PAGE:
So maybe- just maybe- my spiritual quest is to figure out what the hell I want right now before I inflict myself on anyone else. Right now I'm mostly pretty happy living in my head... which is SO funny considering I'm in a production of "Zorba"in which the whole message of the play is: Get out of your head! Grasp Life by the balls! Live big! But you know what? Zorba's 60-something and he's alone. And every year it gets harder for him to have a woman. So...
So yeah, I'm going to work on continuing to be happy, right here right now, which is a feeling I kind of landed in around September and am still constantly appreciating, every day. I'm going to think a lot about my particular paradox, which is that I'm not the type of person who's made for short random hook-ups, but I can't settle down quite yet. And I'm going to keep staring at the gorgeous young actor I have a total crush on and be both sad and relieved that I will never even cross his mind.

Monday, December 9, 2013

Like a Waiting Room in...?

I have to admit, my B&B makes me think of that waiting room in "Beetlejuice", the one where Geena Davis and Alec Baldwin wait once they're newly dead, to try and figure out what comes next.
Not because there are dead people floating by (at least, not that I can see), but because it's old, quiet, and almost utterly devoid of other people. Like a waiting room. The couple who owns it doesn't live there. There is a housekeeper who comes and goes, and other guests, but we rattle around in this 3-story mansion like pinballs, never meeting. The huge living room has 2 desktop computers (a huge relief to me, who couldn't manage to fit my laptop into my luggage), and instrumental Christmas music playing softly through the speakers, and a lovely Christmas tree in the corner. The loudest noise is the sound of my fingers hitting the keys as I type this. In the mornings, between 7 and 10, a 'continental'-style breakfast is laid out (by whom?): bread, jams, cereals, coffee. I come down around 8:30 and munch, and this is when I meet company: an avuncular retired businessman from Ottawa who's here to visit his pregnant daughter. We chat, he's fascinated by my gypsy lifestyle but tells me he wouldn't want to do what I do- too little security. I tell him that sometimes I feel the same way. We share stories as we look out the windows at Craidarroch Castle, which is literally right behind the B&B. A castle in the backyard!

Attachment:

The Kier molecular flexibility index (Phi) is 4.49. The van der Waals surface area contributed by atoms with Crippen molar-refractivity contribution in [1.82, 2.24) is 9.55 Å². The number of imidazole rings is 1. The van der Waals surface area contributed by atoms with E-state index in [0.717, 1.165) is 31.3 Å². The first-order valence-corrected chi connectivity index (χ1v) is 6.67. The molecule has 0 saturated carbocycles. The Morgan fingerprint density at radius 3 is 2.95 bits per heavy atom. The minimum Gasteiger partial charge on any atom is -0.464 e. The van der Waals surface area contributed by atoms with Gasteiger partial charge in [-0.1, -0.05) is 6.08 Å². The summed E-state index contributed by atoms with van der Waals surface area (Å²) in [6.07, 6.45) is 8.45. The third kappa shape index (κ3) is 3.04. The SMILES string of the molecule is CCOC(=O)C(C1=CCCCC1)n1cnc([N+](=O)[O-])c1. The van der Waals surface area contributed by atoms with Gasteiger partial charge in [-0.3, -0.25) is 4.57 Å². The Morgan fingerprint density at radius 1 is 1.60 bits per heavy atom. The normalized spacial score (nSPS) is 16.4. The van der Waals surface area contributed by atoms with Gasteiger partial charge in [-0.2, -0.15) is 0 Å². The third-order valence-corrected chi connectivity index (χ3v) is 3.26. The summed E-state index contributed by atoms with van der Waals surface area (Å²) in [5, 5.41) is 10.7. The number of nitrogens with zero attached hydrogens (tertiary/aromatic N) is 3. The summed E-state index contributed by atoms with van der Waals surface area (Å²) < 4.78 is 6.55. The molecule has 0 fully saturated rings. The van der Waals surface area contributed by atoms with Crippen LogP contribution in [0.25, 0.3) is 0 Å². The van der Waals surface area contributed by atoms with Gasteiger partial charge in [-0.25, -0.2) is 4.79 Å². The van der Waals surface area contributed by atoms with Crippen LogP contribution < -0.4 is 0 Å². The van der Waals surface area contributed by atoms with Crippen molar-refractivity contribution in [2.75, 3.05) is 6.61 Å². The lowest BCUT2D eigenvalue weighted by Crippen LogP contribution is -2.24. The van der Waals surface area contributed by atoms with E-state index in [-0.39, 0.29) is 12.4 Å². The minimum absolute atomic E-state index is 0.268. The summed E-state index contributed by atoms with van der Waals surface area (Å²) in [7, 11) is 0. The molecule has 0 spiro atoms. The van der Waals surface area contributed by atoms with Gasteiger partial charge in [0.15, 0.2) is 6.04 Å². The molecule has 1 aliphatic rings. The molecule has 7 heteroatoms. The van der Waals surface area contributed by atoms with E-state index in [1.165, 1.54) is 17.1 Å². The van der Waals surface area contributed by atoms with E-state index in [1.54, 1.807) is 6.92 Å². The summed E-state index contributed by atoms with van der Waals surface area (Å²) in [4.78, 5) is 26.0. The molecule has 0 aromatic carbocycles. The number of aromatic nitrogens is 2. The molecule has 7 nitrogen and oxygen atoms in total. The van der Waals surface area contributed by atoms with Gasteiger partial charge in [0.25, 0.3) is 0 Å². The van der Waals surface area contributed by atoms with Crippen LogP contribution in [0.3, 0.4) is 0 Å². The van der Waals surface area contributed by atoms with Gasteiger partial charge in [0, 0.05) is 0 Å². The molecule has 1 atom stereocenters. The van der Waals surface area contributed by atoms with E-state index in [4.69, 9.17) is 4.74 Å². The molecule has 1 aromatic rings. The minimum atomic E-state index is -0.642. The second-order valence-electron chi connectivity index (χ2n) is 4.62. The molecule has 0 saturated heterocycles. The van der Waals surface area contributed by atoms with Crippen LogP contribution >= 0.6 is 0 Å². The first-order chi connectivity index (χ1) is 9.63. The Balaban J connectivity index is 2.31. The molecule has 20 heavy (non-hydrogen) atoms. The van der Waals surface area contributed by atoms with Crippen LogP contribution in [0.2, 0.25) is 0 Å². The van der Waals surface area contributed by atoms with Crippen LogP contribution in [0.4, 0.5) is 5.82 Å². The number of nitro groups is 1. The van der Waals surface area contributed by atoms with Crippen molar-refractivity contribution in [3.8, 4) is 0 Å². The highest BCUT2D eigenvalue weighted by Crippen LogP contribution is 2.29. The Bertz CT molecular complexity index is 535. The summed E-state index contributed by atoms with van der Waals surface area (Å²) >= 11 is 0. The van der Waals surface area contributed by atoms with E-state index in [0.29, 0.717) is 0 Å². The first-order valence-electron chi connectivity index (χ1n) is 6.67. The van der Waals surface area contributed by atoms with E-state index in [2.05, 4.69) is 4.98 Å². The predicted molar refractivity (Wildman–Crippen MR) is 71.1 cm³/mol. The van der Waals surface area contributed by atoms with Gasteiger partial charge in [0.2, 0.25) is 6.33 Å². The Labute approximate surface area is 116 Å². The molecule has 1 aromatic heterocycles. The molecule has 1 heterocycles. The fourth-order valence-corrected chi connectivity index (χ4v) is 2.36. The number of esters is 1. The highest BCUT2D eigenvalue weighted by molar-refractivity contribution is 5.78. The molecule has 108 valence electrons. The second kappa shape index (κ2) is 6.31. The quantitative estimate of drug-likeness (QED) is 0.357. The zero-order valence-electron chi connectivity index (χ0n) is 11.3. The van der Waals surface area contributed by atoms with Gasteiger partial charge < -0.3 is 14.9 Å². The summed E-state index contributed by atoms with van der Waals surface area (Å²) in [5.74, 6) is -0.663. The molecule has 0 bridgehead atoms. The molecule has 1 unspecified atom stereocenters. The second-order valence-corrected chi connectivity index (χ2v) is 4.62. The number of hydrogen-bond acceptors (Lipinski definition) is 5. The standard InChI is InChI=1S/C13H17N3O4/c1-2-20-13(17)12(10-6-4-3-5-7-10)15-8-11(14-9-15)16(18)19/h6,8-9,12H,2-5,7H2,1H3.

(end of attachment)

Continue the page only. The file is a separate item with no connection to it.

My bedroom is at the top of the house, filled with a king-sized bed on which I do a gleeful somersault the first night I'm here. I have arrived just in time for a day off and a technical day in which the musicians are not needed. Sigh of relief: I can finally practice this damn score, which is hard. And I can walk around this beautiful city which I almost never visit because well, I don't really know why. The ferry ride makes it seem inaccessible, which of course it isn't.
Is there anywhere more lovely than Victoria in December in a cold snap? I roam the streets at night carrying only my camera and snap dozens of pictures: old houses, Christmas lights, Chinatown, the legislature, and of course, the castle in the backyard, built (if I remember rightly) with the ill-gotten gains of a family who exploited the miners of Vancouver Island and had a tragic history. The perfumed air and sweaty heat of Hawaii seem far away and that's fine. This northern girl is revelling in holly berries and chill night air and a magical, quiet bed and breakfast that seems almost too good to be true.

Friday, December 6, 2013

Things I Like About Being Back in Canada:

  1. Not being on a plane anymore: Think about it. We cram ourselves into a tube that's loaded with highly flammable fuel and roar through the sky tens of thousands of feet above the earth. And we pretend that it's totally normal, no worries, nothing to see here. I love travelling. But I can't forget that the "getting there" part is fraught with dangers. You just have to look around at people's faces when the plane hits turbulence to know that everyone's aware of their mortality in that narrow metal tube. 
  2. Snuggling into a nice warm bed: I liked the tropical heat of Hawaii, but sleeping in a bed that was gritty with beach sand and having to kick the sheets off because I was sweating? Not so fun. I like to bury myself with blankets when I sleep. And cuddle up to my teddy bear, who would have been banned in Hawaii because he's too furry. (And no, that's not a euphemism; I really DO sleep with a big teddy at the moment.)
  3. Being IN my own bed: My saintly mother met me at the airport at dawn today, and was going to drive my straight to the ferry so I could get to my next job right away. As soon as I stepped off the plane I realized that I was just too exhausted to make that happen. Luckily my music director was cool with me coming tomorrow instead, so I had today to unpack, get myself in order for the next trip and... relax. After 9 days of swimming, biking, paddling and exploring, I needed a holiday from my holiday!